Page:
Interview: Jonah Hill on Get Him to the Greek!
Jonah Hill is back with Russell Brand's Aldous Snow...but he's not the same fawning fanboy he was in FORGETTING SARAH MARSHALL. In GET HIM TO THE GREEK, Jonah plays young record executive Aaron Green. His task? Get the off-the-wagon Aldous from London to Los Angeles in 72 hours. I got to check out the set of GREEK last year and chat with Hill about the decision to change his character, working with P. Diddy and even a bit about 21 JUMP STREET.
GET HIM TO THE GREEK opens June 4th, 2010.
Is this character a direct extension of the one you played in FORGETTING SARAH MARSHALL?
Not at all. Russell is the same guy but I think a lot more interesting, because you saw, I think they really touched on it for, you know, for purposes of his character to be sort of like clean and stuff, and now it’s more, it’s a lot more three dimensional and dark because he’s like off the wagon and he’s dealing with like people using him and how dark it is to try and continue you know—people want you to perform—but I think it’s a lot more interesting because that’s sad and that’s like hard core. And my character’s really dealing—he’s a separate guy from the last film, but he’s really dealing with like how far will you go for your career? Will you literally go buy a guy drugs who has a serious problem? Will you—exactly, will you let him perform, what do you do? So he’s constantly—at first he’s like really star struck and interested because he loves this guy, he loves this guy’s music. But like he is struggling with the fact of like maybe, these people are fucked up, that let him do this, that let him go on and perform and care about his career more than his health or you know, well-being, so you know. I think that’s where the story really connected with me. Also, just the basic idea of how, where do you cut off, like where is your life more important, your morals more important than your job and career, you know? Because in our line of work, especially if you get caught up in wanting to be successful and not paying attention to your life.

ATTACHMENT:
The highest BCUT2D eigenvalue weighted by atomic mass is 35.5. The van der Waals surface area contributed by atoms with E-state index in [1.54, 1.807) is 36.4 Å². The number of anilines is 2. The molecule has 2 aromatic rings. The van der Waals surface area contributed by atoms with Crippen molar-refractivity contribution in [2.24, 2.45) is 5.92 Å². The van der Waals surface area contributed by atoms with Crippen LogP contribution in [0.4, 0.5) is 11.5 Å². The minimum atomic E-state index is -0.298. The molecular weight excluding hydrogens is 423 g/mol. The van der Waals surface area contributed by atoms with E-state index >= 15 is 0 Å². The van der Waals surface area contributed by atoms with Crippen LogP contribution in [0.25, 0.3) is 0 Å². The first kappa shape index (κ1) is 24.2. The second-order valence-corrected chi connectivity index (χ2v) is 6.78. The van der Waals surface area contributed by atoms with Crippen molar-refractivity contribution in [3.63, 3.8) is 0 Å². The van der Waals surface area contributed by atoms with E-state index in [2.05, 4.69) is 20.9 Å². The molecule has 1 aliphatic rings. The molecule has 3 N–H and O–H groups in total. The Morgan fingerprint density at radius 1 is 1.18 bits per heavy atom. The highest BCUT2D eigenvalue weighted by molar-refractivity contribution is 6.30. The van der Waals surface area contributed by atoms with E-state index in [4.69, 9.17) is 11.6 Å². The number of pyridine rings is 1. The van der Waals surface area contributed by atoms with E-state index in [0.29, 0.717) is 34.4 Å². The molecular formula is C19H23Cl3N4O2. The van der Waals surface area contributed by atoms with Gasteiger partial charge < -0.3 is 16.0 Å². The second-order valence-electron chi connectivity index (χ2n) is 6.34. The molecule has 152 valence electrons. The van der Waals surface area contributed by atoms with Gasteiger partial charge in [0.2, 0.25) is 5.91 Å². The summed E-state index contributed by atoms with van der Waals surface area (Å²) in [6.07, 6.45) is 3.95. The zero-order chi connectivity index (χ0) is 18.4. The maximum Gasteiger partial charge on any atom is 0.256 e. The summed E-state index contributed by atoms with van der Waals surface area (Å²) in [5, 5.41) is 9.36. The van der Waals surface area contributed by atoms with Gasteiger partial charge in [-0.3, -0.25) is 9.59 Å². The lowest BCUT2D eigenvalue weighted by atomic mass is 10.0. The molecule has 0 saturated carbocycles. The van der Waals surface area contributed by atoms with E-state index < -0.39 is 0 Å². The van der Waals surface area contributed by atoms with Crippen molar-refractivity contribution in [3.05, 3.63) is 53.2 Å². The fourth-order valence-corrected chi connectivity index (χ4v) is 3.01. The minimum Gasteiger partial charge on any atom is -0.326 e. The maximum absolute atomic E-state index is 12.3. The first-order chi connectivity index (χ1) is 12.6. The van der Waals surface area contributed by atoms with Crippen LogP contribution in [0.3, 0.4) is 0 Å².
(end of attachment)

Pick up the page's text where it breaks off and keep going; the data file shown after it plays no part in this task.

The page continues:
So um, so this is after FORGETTING SARAH MARSHALL?
Yeah. The continuity—he’s off the wagon.
For you, you’re playing, for lack of a better word, sort of a straighter character.
Yeah. I’m technically the straight man of the movie. Which I kind of, to me is such a wonderful challenge because, especially in Judd’s (Apatow) movies, I play sort of someone who’s specifically you know, sort of angry or upset with the world, but my character’s like, has a girlfriend, has a job and he’s trying to get further. And things are weird with his girlfriend and they kind of break up before the trip but like he’s really the most normal person, I think the closest to me out of any of the characters I’ve ever played, you know. Which is fascinating. And I kind of—it’s almost a different kind of straight man because it’s not, I’m not even necessarily a straight man but Russell and Sean are so out there that I do represent the audience. I’m far from perfect, my character. He does a lot of things that aren’t, what he shouldn’t do, but he’s definitely more centered than the rest of these guys who are out of their fucking minds, you know?